Mark Aronoff spent the first twenty years of his life in Montreal and came to the United States to pursue graduate studies. He is Distinguished Professor of Linguistics at Stony Brook University, where he has spent his entire academic career studying the structure of words. His research has concentrated on fundamental theoretical questions in linguistic morphology, with data drawn from a wide array of languages. His work employs an unusually broad array of methods, from traditional morphological analysis to psycholinguistic experiments to statistical and computational studies of dictionaries, corpora, and web-based material. In addition to numerous articles, he has published two monographs that have had substantial influence on morphological theory and two widely used textbooks.
Dr. Aronoff was introduced to sign language in the mid 1990s, having been persuaded that sign languages could shed light on core questions of morphology. He has collaborated continuously since then with Wendy Sandler, Irit Meir, and Carol Padden. Their work on the emergence of structure in Al-Sayyid Bedouin Sign Language has gained wide attention. He has also continued to work in morphological theory and the two strands have informed each other deeply and intimately. His major theoretical concern for the last half-decade has been the role of self-organization and cultural evolution in the emergence of linguistic systems, both in sign languages and in languages more generally.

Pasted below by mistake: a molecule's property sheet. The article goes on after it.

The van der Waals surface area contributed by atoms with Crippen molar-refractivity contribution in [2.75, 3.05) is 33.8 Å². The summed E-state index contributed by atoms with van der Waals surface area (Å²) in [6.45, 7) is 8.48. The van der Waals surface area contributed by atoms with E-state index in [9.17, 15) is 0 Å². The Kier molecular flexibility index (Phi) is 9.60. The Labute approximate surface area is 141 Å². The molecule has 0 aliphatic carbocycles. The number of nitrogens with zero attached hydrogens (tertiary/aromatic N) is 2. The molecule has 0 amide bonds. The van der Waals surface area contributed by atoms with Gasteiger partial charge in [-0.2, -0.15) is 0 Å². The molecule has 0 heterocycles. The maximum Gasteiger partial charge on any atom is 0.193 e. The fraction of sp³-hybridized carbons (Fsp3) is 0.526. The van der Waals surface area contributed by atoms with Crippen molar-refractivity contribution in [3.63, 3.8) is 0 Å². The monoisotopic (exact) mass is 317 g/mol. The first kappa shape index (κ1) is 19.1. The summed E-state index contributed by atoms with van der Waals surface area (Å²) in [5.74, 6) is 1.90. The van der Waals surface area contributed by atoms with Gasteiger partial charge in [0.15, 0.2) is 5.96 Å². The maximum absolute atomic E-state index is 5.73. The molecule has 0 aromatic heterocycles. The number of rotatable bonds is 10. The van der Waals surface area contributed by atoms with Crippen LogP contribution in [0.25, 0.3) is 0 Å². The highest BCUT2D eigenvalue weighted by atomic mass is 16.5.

Dr. Aronoff is a Fellow of the Linguistic Society of America, the American Association for the Advancement of Science, and St. Catherine’s College, University of Oxford. In 2013 he was elected a member of the American Academy of Arts and Sciences and was a resident at the Rockefeller Foundation Center, Bellagio. He has served as President of the Linguistic Society of America and Chair of the section on linguistics and language sciences of the American Association for the Advancement of Science. Dr. Aronoff has held numerous editorial positions, most notably Editor of Language and (currently) Editor in Chief of both The Oxford Bibliography of Linguistics and The Oxford Research Encyclopedia of Linguistics.